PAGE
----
He has transformed the North Island's biggest winter bash from a weekend marred by boozing and fighting to "one huge group hug of a party".

But now the man behind the Ohakune Mardi Gras is keen to hang up his hat and gloves.

Aucklander David Williams expects this weekend's event, pulling in thousands of young revellers as Mt Ruapehu's 2013 ski season kicks off, to be among his last after nearly a decade of organising it.

Taking a break to talk to the Weekend Herald at Ohakune yesterday, he said his ultimate dream was for the tiny mountainside community to reclaim the festival, first staged as a rebound to the tourism downturn that followed Mt Ruapehu's 1995 eruption. "I'd love for the event to be an enabler for local people," he said.


"Ideally, I would not like to be involved in five years' time - 10 years is probably long enough, and it needs new blood."

Mr Williams, who has had a connection with the area since he was a teenager, applied for the job in 2003 after a neighbour told him about the vacancy. The event had just $34,000 in the bank and police had previously been dealing with fights that nearly became riots and numerous cases of hypothermia.

Today, there's a quarter of a million dollars in the kitty - funds that go back to the community through a trust - and police haven't arrested anyone within the venue for years.

Of around 6800 people who packed the event last year, 20 were arrested outside the venue, most of them for breaching the liquor ban, and just two for disorderly behaviour and fighting.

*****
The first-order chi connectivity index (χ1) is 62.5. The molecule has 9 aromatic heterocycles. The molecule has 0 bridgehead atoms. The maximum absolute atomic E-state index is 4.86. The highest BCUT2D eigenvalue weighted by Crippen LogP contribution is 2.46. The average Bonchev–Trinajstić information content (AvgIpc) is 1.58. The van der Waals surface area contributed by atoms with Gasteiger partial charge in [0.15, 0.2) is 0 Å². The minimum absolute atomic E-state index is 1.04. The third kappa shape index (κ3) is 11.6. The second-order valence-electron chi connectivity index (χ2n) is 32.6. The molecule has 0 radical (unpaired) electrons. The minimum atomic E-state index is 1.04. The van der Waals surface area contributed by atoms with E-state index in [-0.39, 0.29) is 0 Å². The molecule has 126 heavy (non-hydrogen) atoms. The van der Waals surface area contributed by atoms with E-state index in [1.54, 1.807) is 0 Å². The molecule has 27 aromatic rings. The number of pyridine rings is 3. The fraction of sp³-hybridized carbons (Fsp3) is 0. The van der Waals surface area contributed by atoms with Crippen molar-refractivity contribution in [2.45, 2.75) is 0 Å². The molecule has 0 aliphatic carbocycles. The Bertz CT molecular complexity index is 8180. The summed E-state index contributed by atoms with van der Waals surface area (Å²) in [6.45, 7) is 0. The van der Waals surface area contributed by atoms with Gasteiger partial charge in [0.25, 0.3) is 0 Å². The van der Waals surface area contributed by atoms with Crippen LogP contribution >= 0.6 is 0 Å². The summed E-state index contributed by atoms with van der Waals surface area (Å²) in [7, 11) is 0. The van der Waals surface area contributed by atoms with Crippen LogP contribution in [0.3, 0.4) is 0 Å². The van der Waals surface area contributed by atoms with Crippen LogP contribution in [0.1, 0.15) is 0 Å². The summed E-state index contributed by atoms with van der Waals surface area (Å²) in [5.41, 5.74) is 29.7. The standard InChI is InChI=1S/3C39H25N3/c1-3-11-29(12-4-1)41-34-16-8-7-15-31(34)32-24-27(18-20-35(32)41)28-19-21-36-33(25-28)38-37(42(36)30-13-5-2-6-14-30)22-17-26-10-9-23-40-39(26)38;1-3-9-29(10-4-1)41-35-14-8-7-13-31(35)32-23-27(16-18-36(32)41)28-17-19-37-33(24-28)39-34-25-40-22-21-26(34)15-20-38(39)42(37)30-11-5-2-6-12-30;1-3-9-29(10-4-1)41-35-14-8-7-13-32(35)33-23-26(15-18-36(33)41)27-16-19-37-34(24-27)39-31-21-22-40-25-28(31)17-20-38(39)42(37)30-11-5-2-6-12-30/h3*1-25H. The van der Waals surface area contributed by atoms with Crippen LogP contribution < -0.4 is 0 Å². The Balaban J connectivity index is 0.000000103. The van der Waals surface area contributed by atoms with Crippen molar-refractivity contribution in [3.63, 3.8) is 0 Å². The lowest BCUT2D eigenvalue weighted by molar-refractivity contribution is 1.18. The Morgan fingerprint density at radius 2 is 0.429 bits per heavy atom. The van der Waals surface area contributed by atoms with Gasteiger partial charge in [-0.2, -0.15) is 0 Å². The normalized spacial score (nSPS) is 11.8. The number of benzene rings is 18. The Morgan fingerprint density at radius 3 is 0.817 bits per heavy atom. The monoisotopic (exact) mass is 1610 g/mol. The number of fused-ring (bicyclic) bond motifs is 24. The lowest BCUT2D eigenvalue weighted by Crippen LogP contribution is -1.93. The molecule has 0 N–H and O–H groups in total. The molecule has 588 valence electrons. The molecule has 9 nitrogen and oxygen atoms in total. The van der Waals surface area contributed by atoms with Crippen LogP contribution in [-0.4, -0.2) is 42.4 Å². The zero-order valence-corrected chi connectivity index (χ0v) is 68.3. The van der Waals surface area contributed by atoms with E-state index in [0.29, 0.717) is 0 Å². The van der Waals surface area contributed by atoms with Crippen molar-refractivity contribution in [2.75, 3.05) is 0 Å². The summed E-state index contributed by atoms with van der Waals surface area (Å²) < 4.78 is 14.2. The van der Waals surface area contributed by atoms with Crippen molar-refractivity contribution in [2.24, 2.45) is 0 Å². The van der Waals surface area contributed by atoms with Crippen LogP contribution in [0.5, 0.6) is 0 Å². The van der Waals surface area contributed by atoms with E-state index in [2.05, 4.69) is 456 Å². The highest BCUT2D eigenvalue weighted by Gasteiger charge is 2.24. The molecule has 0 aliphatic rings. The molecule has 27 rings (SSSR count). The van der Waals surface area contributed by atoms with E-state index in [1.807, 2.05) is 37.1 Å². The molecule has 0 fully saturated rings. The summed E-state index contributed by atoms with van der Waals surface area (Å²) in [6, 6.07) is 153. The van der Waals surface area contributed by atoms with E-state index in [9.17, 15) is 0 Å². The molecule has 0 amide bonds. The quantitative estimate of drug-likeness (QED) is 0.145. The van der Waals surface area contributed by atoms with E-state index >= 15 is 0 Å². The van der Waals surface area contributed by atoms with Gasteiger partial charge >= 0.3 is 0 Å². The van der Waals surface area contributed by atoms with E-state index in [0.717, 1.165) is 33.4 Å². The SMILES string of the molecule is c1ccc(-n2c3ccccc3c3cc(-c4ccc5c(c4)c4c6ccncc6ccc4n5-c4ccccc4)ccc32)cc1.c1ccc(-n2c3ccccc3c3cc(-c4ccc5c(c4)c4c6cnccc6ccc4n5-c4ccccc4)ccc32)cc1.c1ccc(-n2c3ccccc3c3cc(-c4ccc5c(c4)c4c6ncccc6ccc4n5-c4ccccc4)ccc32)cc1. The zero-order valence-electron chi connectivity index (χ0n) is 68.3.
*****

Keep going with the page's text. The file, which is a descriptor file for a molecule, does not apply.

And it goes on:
For Mr Williams, a successful event hinged on a healthy turnover - the event generated $1.2 million for Ohakune last year - and equally importantly, people having a good time and nobody getting hurt.

"We are dealing with young people coming to a have a drink and to have a party, and you are always seeing the reality of this country's obsession with alcohol. But we are pretty robust in dealing with those sorts of things."

Planning has sharpened to the point where police begin their own preparations in January, and the alcohol management plan that Mr Williams developed with St John, police and the local council is now used as a template elsewhere.

When locals were surveyed over their support for the event four years ago, the response was overwhelmingly positive, he said.


"There's none of that aggro anymore, and we haven't had a major incident for six or seven years. We have brought it a long way."

And Mr Williams, essentially a one-man-band who has also piloted the 2011 Rugby World Cup fan trail and the Auckland Lantern Festival, has become so deft at his job that last year he organised it by laptop in Italy.

"But at the same time, you can never be complacent - the moment you think you know it all is when something sharp and nasty comes and kicks you up the backside," he said.

"I spend the last week double checking and triple checking events. There's a lot of ringing people up and texting artists."

Late last year he decided that he'd like to spend more time with his children and take a back seat in running the festival within three years, and be out of the game altogether by 2017.

"There comes a time. I'm 53, and you've got to find new challenges," he said.


But before then he'd like to see the event's proceeds offer more opportunities to locals - especially young Maori - and for someone in the community to step forward.

"If I was able to walk away from it and know that's where it has gone, I'd be delighted."


6,800 - Revellers at last year's festival
$1.2m - Value to the local community
14 - Drink drivers caught last year. Police will be out in force again this weekend.

Who's playing: P-Money, Dick Johnson, Tiki Taane, Banglade$h, PleasePlease, DJ Lyrakill, DJ Mikael Wills. 7pm tonight at The Junction, Thames St, Ohakune.